Here’s my original post on the subject, back from 2011 (on my old blog): http://antipatter.com/2011/04/conversational-architecture/

  2. I’ve been presenting on this exact problem, and have my own two-part article coming out (someday) on it as well. While I robustly agree with the premise of systems making everything impossibly complex, I am not sure I get how thinking in narratives helps.

    For many years we’ve relied on use cases, and similar processes that analyze by what are basically user/system narratives. To accomplish Y, go through screens A, B, C… To accommodate the complexity of the layered systems, and as you realize the complexity, you end up needing more and more use cases to cover all the variations. As I read your discussion above, you admit that it just gets closer to covering more complexity, but doesn’t try to address the full scope.

    Our systems are not very complex, but /arbitrarily/ complex. Only designing to a few dozen use cases leaves many unaccounted for. In a few past projects where the variation has been plausible to roughly calculate, I have determined it would take the life of the universe to date to work through them all. In other words: this way lies madness.

    So, I’ve been proposing some alternatives. Embrace complexity and failure. More specifically, design by component. Very often, most components have a very easy-to-handle number of variations. A site search (for example) can be performed against a few domains, has empty and pre-populated states, can have a couple auto-suggest functions, and 2-3 errors conditions. Add in a few display/interaction variations for a handful of platform class variations (touch/mouse, scale) and you can bang out a design specification for the search widget in an afternoon.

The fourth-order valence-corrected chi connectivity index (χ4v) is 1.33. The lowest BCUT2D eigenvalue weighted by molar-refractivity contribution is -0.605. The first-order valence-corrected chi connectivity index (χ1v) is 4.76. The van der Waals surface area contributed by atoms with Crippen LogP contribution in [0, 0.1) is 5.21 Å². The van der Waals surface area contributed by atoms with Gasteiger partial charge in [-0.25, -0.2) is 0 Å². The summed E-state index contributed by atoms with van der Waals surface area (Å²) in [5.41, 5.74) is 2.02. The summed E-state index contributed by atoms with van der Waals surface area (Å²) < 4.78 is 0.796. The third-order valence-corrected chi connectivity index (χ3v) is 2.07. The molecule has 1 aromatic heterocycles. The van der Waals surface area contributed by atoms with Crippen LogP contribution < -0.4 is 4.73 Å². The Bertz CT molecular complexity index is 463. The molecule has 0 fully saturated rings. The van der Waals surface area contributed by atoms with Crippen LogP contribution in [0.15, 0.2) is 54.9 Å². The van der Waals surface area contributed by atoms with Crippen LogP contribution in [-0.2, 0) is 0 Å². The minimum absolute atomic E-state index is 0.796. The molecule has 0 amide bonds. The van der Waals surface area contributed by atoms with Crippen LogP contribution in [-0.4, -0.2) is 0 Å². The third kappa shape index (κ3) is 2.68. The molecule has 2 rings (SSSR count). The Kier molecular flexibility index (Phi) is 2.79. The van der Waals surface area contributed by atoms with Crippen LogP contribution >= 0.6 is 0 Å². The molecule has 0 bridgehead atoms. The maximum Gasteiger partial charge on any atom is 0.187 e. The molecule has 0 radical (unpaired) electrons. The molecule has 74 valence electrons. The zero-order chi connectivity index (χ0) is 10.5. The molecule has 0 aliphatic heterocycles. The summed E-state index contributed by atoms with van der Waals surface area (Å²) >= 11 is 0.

The system will combine to make that complex, but every condition in which that widget operates has been covered, so — if you get the implementation team to buy into this basically object-oriented approach — you can approach zero unexpected conditions across the system as a whole.

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  1. […] have written elsewhere in more detail about challenges posed to linguistic thinkers by systems. To put all of that in a nutshell, complex systems baffle us because we have a limited capacity to […]